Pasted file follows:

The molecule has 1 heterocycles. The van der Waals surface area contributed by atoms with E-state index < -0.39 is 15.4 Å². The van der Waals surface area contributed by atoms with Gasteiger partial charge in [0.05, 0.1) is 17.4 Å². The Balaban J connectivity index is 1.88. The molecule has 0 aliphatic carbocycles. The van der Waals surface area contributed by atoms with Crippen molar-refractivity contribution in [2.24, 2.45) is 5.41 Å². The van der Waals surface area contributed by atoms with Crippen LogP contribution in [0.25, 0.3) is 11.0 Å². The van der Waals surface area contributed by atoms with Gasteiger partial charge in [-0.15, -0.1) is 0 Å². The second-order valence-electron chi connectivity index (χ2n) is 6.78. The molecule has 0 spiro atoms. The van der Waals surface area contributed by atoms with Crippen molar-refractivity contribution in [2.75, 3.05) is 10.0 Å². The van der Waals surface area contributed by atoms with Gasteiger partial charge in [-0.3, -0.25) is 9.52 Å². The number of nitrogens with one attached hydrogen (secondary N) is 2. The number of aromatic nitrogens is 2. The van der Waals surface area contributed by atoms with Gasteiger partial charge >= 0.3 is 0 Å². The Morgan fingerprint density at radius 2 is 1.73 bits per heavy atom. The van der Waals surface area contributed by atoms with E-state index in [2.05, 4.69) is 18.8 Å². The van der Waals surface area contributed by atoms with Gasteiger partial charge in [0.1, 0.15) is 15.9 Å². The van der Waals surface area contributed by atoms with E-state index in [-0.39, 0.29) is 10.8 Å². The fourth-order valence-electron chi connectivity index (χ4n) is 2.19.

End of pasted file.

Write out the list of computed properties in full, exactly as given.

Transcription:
The molecule has 1 heterocycles. The van der Waals surface area contributed by atoms with E-state index < -0.39 is 15.4 Å². The van der Waals surface area contributed by atoms with Gasteiger partial charge in [0.05, 0.1) is 17.4 Å². The Balaban J connectivity index is 1.88. The molecule has 0 aliphatic carbocycles. The van der Waals surface area contributed by atoms with Crippen molar-refractivity contribution in [2.24, 2.45) is 5.41 Å². The van der Waals surface area contributed by atoms with Crippen LogP contribution in [0.25, 0.3) is 11.0 Å². The van der Waals surface area contributed by atoms with Gasteiger partial charge in [-0.15, -0.1) is 0 Å². The second-order valence-electron chi connectivity index (χ2n) is 6.78. The molecule has 0 spiro atoms. The van der Waals surface area contributed by atoms with Crippen molar-refractivity contribution in [2.75, 3.05) is 10.0 Å². The van der Waals surface area contributed by atoms with Gasteiger partial charge in [-0.3, -0.25) is 9.52 Å². The number of nitrogens with one attached hydrogen (secondary N) is 2. The number of aromatic nitrogens is 2. The van der Waals surface area contributed by atoms with Gasteiger partial charge >= 0.3 is 0 Å². The Morgan fingerprint density at radius 2 is 1.73 bits per heavy atom. The van der Waals surface area contributed by atoms with E-state index in [2.05, 4.69) is 18.8 Å². The van der Waals surface area contributed by atoms with Gasteiger partial charge in [0.1, 0.15) is 15.9 Å². The van der Waals surface area contributed by atoms with E-state index in [-0.39, 0.29) is 10.8 Å². The fourth-order valence-electron chi connectivity index (χ4n) is 2.19.